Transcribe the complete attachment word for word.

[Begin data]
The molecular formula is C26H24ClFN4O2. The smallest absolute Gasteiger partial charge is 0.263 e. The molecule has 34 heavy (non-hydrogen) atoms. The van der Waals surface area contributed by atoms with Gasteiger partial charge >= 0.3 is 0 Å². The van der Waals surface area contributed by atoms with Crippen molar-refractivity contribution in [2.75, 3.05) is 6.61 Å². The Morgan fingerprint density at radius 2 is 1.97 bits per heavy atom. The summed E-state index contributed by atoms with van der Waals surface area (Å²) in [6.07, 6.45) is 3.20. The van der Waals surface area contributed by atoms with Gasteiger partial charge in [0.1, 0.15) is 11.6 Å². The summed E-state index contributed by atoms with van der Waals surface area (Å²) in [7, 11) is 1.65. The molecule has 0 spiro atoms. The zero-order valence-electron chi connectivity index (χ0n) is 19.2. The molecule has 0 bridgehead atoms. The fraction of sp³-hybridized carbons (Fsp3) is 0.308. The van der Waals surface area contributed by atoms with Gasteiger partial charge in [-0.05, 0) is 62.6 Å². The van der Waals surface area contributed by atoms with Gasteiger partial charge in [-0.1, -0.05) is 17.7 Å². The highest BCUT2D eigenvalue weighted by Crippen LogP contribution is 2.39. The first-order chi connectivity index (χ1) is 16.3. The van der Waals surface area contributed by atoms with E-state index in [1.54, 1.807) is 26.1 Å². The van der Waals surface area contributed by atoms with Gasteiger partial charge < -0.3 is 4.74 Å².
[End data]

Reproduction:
The molecular formula is C26H24ClFN4O2. The smallest absolute Gasteiger partial charge is 0.263 e. The molecule has 34 heavy (non-hydrogen) atoms. The van der Waals surface area contributed by atoms with Gasteiger partial charge >= 0.3 is 0 Å². The van der Waals surface area contributed by atoms with Crippen molar-refractivity contribution in [2.75, 3.05) is 6.61 Å². The Morgan fingerprint density at radius 2 is 1.97 bits per heavy atom. The summed E-state index contributed by atoms with van der Waals surface area (Å²) in [6.07, 6.45) is 3.20. The van der Waals surface area contributed by atoms with Gasteiger partial charge in [0.1, 0.15) is 11.6 Å². The summed E-state index contributed by atoms with van der Waals surface area (Å²) in [7, 11) is 1.65. The molecule has 0 spiro atoms. The zero-order valence-electron chi connectivity index (χ0n) is 19.2. The molecule has 0 bridgehead atoms. The fraction of sp³-hybridized carbons (Fsp3) is 0.308. The van der Waals surface area contributed by atoms with Gasteiger partial charge in [-0.05, 0) is 62.6 Å². The van der Waals surface area contributed by atoms with Gasteiger partial charge in [-0.1, -0.05) is 17.7 Å². The highest BCUT2D eigenvalue weighted by Crippen LogP contribution is 2.39. The first-order chi connectivity index (χ1) is 16.3. The van der Waals surface area contributed by atoms with E-state index in [1.54, 1.807) is 26.1 Å². The van der Waals surface area contributed by atoms with Gasteiger partial charge < -0.3 is 4.74 Å².